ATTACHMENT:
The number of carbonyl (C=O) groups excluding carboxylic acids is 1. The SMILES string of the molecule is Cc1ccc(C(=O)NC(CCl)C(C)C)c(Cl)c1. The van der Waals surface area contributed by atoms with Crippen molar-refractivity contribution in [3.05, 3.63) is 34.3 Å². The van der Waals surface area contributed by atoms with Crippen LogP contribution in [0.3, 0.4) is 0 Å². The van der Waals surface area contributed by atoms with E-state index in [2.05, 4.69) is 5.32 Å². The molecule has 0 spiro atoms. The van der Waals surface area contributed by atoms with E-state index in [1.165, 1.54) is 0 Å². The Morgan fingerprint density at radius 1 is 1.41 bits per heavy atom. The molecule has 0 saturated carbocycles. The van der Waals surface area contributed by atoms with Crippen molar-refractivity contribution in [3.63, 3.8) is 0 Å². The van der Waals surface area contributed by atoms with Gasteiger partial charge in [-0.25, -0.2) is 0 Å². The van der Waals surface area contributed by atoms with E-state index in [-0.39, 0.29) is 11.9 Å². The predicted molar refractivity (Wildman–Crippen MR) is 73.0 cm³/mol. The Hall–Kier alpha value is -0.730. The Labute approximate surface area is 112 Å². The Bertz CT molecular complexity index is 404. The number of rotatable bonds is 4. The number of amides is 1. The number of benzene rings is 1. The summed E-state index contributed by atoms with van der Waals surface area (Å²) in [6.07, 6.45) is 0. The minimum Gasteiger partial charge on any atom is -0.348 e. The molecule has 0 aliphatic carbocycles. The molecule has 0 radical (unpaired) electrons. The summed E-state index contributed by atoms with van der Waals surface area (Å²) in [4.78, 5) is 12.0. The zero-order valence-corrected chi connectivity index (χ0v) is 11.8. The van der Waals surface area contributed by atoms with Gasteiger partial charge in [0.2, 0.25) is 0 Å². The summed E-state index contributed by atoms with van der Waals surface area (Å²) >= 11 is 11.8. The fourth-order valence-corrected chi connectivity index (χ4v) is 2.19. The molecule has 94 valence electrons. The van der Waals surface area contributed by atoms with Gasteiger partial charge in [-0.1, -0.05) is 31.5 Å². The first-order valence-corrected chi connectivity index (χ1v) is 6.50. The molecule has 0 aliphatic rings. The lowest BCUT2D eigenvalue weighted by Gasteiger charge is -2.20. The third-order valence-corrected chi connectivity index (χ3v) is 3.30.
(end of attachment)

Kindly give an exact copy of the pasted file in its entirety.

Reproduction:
The number of carbonyl (C=O) groups excluding carboxylic acids is 1. The SMILES string of the molecule is Cc1ccc(C(=O)NC(CCl)C(C)C)c(Cl)c1. The van der Waals surface area contributed by atoms with Crippen molar-refractivity contribution in [3.05, 3.63) is 34.3 Å². The van der Waals surface area contributed by atoms with Crippen LogP contribution in [0.3, 0.4) is 0 Å². The van der Waals surface area contributed by atoms with E-state index in [2.05, 4.69) is 5.32 Å². The molecule has 0 spiro atoms. The van der Waals surface area contributed by atoms with E-state index in [1.165, 1.54) is 0 Å². The Morgan fingerprint density at radius 1 is 1.41 bits per heavy atom. The molecule has 0 saturated carbocycles. The van der Waals surface area contributed by atoms with Crippen molar-refractivity contribution in [3.63, 3.8) is 0 Å². The van der Waals surface area contributed by atoms with Gasteiger partial charge in [-0.25, -0.2) is 0 Å². The van der Waals surface area contributed by atoms with E-state index in [-0.39, 0.29) is 11.9 Å². The predicted molar refractivity (Wildman–Crippen MR) is 73.0 cm³/mol. The Hall–Kier alpha value is -0.730. The Labute approximate surface area is 112 Å². The Bertz CT molecular complexity index is 404. The number of rotatable bonds is 4. The number of amides is 1. The number of benzene rings is 1. The summed E-state index contributed by atoms with van der Waals surface area (Å²) in [6.07, 6.45) is 0. The minimum Gasteiger partial charge on any atom is -0.348 e. The molecule has 0 aliphatic carbocycles. The molecule has 0 radical (unpaired) electrons. The summed E-state index contributed by atoms with van der Waals surface area (Å²) in [4.78, 5) is 12.0. The zero-order valence-corrected chi connectivity index (χ0v) is 11.8. The van der Waals surface area contributed by atoms with Gasteiger partial charge in [0.2, 0.25) is 0 Å². The summed E-state index contributed by atoms with van der Waals surface area (Å²) >= 11 is 11.8. The fourth-order valence-corrected chi connectivity index (χ4v) is 2.19. The molecule has 94 valence electrons. The van der Waals surface area contributed by atoms with Gasteiger partial charge in [-0.1, -0.05) is 31.5 Å². The first-order valence-corrected chi connectivity index (χ1v) is 6.50. The molecule has 0 aliphatic rings. The lowest BCUT2D eigenvalue weighted by Gasteiger charge is -2.20. The third-order valence-corrected chi connectivity index (χ3v) is 3.30.